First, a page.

Yet how many hours of sleep have I lost, over my lifetime, just thinking of it all?
Byrne goes on to brilliantly, in my opinion, coordinate these theories with the works of Réage and Berg. To me, Chapter 6 of this book is a mini-clinic in writing erotica. She regards Story of O and The Image in many lights: of feminist critiques of both, taking into account these critiques but also showing why those of us who think they’re sexy can ignore them; she explains just how the Dionysian aesthetic is put into practice in both novels; discusses the role of love; investigates the meta-fictive storytelling of both books. I could go on forever, about this chapter, but you should just buy the book for yourself.
Chapter 7 moves into the post-modern era of aesthetic theory, using Baudrillard’s influential (if sometimes nutty) theories, as well as Foucault’s, on the “real” vs. artifice, surface vs. depth, to reach some conclusions about BDSM as theatre.
I found this chapter tremendously informative as well, and especially helpful in my own investigations. I actually read this chapter first, because I happened to find Byrne’s book as I was grasping for an angle to write a survey of the erotic/spiritual art of Saturno Buttò, which was also during the same time I discovered the novella Women’s Rites by Jeanne de Berg, the female pseudonym of L’image’s Jean de Berg (and both pen names of the amazing Catherine Robbe-Grillet). There was a wonderful synchronicity between Butto’s art and Berg’s vignettes, and stumbling across Ms. Byrne’s book helped me to make sense of that connection.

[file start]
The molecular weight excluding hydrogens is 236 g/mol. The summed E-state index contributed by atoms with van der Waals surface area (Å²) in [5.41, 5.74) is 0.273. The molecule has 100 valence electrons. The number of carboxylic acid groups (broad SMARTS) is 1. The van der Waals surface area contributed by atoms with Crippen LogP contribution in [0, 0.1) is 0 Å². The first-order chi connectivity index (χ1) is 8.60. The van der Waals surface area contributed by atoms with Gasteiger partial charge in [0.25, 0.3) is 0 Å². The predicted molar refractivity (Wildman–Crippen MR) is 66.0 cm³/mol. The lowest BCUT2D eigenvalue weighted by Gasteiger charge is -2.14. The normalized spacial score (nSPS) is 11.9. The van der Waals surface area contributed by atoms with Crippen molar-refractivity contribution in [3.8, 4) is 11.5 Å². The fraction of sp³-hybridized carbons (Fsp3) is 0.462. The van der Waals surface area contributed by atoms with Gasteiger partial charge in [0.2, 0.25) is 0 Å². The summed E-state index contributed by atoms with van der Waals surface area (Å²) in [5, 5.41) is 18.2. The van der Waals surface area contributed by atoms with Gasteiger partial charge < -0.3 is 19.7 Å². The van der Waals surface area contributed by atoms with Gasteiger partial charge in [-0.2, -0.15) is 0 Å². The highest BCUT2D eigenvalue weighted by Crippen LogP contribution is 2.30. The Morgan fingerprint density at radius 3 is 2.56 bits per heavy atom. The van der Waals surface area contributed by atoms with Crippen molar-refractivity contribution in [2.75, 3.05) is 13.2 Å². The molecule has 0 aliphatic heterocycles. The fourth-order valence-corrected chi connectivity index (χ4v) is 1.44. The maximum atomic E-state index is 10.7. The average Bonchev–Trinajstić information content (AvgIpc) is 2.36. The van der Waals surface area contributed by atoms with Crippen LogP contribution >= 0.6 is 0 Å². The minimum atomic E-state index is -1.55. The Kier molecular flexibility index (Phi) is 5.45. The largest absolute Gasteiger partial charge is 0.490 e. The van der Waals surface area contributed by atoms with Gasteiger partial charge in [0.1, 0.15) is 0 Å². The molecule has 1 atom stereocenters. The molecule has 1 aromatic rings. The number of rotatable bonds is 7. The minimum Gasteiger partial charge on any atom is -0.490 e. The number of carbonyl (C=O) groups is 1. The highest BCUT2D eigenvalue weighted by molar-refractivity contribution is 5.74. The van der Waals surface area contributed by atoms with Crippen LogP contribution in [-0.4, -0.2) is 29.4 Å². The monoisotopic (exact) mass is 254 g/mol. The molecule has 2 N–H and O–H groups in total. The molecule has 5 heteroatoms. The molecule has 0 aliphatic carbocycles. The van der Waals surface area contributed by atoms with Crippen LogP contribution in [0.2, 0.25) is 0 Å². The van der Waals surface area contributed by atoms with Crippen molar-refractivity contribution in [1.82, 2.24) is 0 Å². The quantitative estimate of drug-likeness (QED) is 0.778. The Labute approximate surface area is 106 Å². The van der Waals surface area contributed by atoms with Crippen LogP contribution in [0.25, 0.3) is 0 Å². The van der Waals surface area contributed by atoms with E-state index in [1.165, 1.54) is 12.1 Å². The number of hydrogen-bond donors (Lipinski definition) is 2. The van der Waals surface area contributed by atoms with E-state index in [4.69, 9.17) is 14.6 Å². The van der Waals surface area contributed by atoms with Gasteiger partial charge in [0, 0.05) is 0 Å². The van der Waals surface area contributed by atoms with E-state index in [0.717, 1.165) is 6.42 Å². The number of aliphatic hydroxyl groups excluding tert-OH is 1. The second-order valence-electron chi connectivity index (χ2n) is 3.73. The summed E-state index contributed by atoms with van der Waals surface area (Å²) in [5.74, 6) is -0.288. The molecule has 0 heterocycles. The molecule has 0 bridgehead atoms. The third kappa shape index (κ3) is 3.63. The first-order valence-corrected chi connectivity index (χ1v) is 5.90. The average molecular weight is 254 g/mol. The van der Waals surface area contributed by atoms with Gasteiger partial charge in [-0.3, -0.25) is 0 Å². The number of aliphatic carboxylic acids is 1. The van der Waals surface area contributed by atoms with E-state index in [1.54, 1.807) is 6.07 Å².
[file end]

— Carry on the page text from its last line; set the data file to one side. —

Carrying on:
I will be writing that review next, and as with Byrne/Nietzsche’s concept of the sublime, I will be discussing the theatricality of BDSM in that essay.
Chapter 8, unfortunately, was perhaps the least satisfying chapter for me. If the previous chapter took into account post-modern aesthetic theories of “the real,” to investigate BDSM as a form of self-creation through its inherent theatricality, 8 looks into even more recent manifestations of surface as an end to itself. Surveying fetish fashion magazine shoots, the author explores how the many splintered and often politicized kink communities use the signifiers as code—to self-create, yes, but also to differentiate from other kinks.
But by embracing “fashion,” in my opinion, all we get is surface. And while according to post-modern theory that’s all there is—surface—I still know there are others out there who are far more interested in getting into something deeper (as impossible as Po-Mo says that is), rather than merely adopting a stance that says “my lifestyle.” Everything is politics, these days. I don’t really want to get into this chapter with you, right now.
But my God, what a wonderful book. Byrne is careful not to call it The Literary History of Sadomasochism; she does not pretend to have compiled anything resembling an exhaustive survey of all the naughty books. But in defending her thesis—that we in the West have our own ars erotica, our own erotic Art of self-becoming—she has not only convinced me of something I didn’t even know was in doubt, but has made me see the wider situation in a new light. And along the way, she has given me more insights into erotica, into my own writing, and into my own tendencies and nature than I’ve found in any other book.
If you are interested in Kink, in the vast, only partially explored frontiers and theories of it, not just a kinky novel or two but what makes those novels—and we authors and practitioners—tick, then I highly recommend this deep, thoroughly researched, and well written book.
Aesthetic Sexuality can be purchased here.
- All block quotes are from Aesthetic Sexuality, all text in quotation marks within them are Friedrich Nietzsche, The Birth of Tragedy or Will to Power.
- I discuss concepts of the sublime in erotica in my next blog review, on the art of Saturno Buttò and the novella Women’s Rites by Jeanne de Berg.